Day 315: Dudes Off Course

Jack awoke to find Bradley’s head on his shoulder and drool down his sleeve.

“Gah!” He pushed Bradley to the other side of the pilot tub. “Get off me, you goof.” The tub was big enough for both of them, the original owner of the spaceship being a snorkelpooch on the large size, and they occasionally had to cooperate to reach and coordinate the controls right.

Bradley squeezed his eyes and straightened his glasses. “I had the most marvelous dream about pickles.”

“Well, dream on the other side of the tub.”

Bradley sat up and examined the fritzball, which is what they called the bizarre, continuously morphing ball that the snorkelpooches used as displays. As usual, Bradley was the only one that could really understand it.

“We’re off course again.”

“What?”

“We’re off course again.”

“I heard you. But why?”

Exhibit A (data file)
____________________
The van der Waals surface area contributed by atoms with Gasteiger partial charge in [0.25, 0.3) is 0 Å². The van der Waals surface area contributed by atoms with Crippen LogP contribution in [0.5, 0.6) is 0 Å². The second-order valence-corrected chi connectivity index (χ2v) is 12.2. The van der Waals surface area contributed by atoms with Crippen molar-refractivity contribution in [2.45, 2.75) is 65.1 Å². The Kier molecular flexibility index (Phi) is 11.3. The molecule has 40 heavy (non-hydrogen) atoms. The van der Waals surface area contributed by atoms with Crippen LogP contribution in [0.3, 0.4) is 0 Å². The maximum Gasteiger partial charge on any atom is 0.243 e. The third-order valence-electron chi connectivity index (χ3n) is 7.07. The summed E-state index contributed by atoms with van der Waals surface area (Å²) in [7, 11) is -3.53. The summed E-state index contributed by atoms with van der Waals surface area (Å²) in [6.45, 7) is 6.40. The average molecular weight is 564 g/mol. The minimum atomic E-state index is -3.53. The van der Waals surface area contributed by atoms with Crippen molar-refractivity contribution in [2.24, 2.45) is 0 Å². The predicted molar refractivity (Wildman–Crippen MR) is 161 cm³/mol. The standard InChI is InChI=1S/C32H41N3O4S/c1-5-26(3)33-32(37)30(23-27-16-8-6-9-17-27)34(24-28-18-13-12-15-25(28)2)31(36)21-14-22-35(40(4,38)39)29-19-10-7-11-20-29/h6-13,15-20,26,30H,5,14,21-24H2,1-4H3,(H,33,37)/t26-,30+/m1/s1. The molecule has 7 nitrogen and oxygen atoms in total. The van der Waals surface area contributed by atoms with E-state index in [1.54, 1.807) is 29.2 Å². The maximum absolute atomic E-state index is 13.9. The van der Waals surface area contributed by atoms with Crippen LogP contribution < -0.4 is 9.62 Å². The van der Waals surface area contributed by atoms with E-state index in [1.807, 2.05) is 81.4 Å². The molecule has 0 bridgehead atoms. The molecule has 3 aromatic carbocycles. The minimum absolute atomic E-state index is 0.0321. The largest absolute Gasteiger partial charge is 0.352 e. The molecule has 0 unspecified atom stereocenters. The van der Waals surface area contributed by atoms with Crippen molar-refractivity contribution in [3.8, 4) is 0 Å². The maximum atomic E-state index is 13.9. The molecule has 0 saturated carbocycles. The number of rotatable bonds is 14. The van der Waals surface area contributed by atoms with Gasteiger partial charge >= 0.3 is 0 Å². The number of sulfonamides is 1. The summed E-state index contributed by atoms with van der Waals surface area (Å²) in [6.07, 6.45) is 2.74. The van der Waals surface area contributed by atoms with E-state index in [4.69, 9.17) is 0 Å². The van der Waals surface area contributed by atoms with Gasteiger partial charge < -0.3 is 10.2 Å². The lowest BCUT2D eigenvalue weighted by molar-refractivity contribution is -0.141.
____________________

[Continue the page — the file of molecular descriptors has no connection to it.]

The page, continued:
“Can’t say.” Bradley fiddled with some twistybrays, flicked a gitslider, and squeezed several polyps. “This is the fourth time in twenty-four hours I’ve had to reset the course for Colbizixy.”

Jack scoffed. “What’s with the snorkelpooches’ flaky technology?” He opened the squishpanel to the back. “Tim, get up here.”

“What?” Tim appeared with an applicator in his hand dripping pink goo.

“Tim.” Jack turned on his patronizing tone. “You’re not putting gezzer lube in Nate’s hair while he naps, again, are you?”

Tim slid it into his back pocket. “I can’t say. Whattaya want?”

“We’re off course again,” said Jack.

“What the hell,” said Tim.

“I’m using my hapkido techniques to get it back on course,” said Bradley.

“You’re kickboxing the navigation?” asked Tim.

“It’s the discipline,” said Bradley. “Like when I used Brazilian Jiu-Jitsu to make my award-winning Gazpacho.”

Nate squeezed through the portal, his hair shined and twisted like a corkscrew. “What’s going on?”

“Somebody’s gotta figure out what keeps throwing us off course,” said Jack. “We’re farther away from Colbizixy than when we started.”

“How are we supposed to figure out this alien tech?” asked Tim. “Best to take it somewhere for repair.”